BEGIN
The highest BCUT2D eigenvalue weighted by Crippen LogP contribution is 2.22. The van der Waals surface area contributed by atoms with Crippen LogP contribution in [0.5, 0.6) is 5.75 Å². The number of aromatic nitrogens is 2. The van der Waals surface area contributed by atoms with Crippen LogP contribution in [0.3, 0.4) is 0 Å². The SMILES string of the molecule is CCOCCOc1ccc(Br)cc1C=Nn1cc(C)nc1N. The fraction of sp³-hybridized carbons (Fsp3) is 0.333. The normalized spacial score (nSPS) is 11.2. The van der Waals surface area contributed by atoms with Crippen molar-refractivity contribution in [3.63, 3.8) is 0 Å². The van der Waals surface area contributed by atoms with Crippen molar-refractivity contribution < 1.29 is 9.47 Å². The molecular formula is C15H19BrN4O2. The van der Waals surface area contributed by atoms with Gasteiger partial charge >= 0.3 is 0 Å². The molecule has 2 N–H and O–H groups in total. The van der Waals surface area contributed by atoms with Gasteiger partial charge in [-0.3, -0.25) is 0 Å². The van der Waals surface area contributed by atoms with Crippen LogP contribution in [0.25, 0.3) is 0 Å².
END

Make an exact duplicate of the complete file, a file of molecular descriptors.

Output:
The highest BCUT2D eigenvalue weighted by Crippen LogP contribution is 2.22. The van der Waals surface area contributed by atoms with Crippen LogP contribution in [0.5, 0.6) is 5.75 Å². The number of aromatic nitrogens is 2. The van der Waals surface area contributed by atoms with Crippen LogP contribution in [0.3, 0.4) is 0 Å². The SMILES string of the molecule is CCOCCOc1ccc(Br)cc1C=Nn1cc(C)nc1N. The fraction of sp³-hybridized carbons (Fsp3) is 0.333. The normalized spacial score (nSPS) is 11.2. The van der Waals surface area contributed by atoms with Crippen molar-refractivity contribution in [3.63, 3.8) is 0 Å². The van der Waals surface area contributed by atoms with Crippen molar-refractivity contribution < 1.29 is 9.47 Å². The molecular formula is C15H19BrN4O2. The van der Waals surface area contributed by atoms with Gasteiger partial charge >= 0.3 is 0 Å². The molecule has 2 N–H and O–H groups in total. The van der Waals surface area contributed by atoms with Gasteiger partial charge in [-0.3, -0.25) is 0 Å². The van der Waals surface area contributed by atoms with Crippen LogP contribution in [0.25, 0.3) is 0 Å².